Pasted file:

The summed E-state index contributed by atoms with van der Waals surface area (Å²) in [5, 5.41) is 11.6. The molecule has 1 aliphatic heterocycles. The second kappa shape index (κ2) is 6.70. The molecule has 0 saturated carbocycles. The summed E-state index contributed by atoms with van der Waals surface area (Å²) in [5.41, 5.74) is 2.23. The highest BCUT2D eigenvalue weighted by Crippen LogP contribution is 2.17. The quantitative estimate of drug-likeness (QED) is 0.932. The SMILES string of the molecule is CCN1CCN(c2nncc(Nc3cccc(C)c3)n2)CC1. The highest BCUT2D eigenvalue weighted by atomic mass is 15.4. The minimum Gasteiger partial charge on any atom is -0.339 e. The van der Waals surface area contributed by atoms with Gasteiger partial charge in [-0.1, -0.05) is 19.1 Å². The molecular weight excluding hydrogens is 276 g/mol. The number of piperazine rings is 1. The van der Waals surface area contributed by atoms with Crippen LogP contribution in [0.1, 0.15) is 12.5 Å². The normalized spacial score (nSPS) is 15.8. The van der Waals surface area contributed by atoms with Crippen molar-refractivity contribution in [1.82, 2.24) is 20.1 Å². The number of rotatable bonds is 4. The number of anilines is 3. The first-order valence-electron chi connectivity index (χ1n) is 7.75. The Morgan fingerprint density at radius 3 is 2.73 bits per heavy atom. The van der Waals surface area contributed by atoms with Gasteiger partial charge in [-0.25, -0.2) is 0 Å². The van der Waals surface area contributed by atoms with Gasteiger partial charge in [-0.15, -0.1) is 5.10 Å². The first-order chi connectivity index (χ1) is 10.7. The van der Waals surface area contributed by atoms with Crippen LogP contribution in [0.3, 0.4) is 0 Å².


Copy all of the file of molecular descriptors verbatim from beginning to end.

The summed E-state index contributed by atoms with van der Waals surface area (Å²) in [5, 5.41) is 11.6. The molecule has 1 aliphatic heterocycles. The second kappa shape index (κ2) is 6.70. The molecule has 0 saturated carbocycles. The summed E-state index contributed by atoms with van der Waals surface area (Å²) in [5.41, 5.74) is 2.23. The highest BCUT2D eigenvalue weighted by Crippen LogP contribution is 2.17. The quantitative estimate of drug-likeness (QED) is 0.932. The SMILES string of the molecule is CCN1CCN(c2nncc(Nc3cccc(C)c3)n2)CC1. The highest BCUT2D eigenvalue weighted by atomic mass is 15.4. The minimum Gasteiger partial charge on any atom is -0.339 e. The van der Waals surface area contributed by atoms with Gasteiger partial charge in [-0.1, -0.05) is 19.1 Å². The molecular weight excluding hydrogens is 276 g/mol. The number of piperazine rings is 1. The van der Waals surface area contributed by atoms with Crippen LogP contribution in [0.1, 0.15) is 12.5 Å². The normalized spacial score (nSPS) is 15.8. The van der Waals surface area contributed by atoms with Crippen molar-refractivity contribution in [1.82, 2.24) is 20.1 Å². The number of rotatable bonds is 4. The number of anilines is 3. The first-order valence-electron chi connectivity index (χ1n) is 7.75. The Morgan fingerprint density at radius 3 is 2.73 bits per heavy atom. The van der Waals surface area contributed by atoms with Gasteiger partial charge in [-0.25, -0.2) is 0 Å². The van der Waals surface area contributed by atoms with Gasteiger partial charge in [-0.15, -0.1) is 5.10 Å². The first-order chi connectivity index (χ1) is 10.7. The van der Waals surface area contributed by atoms with Crippen LogP contribution in [0.3, 0.4) is 0 Å².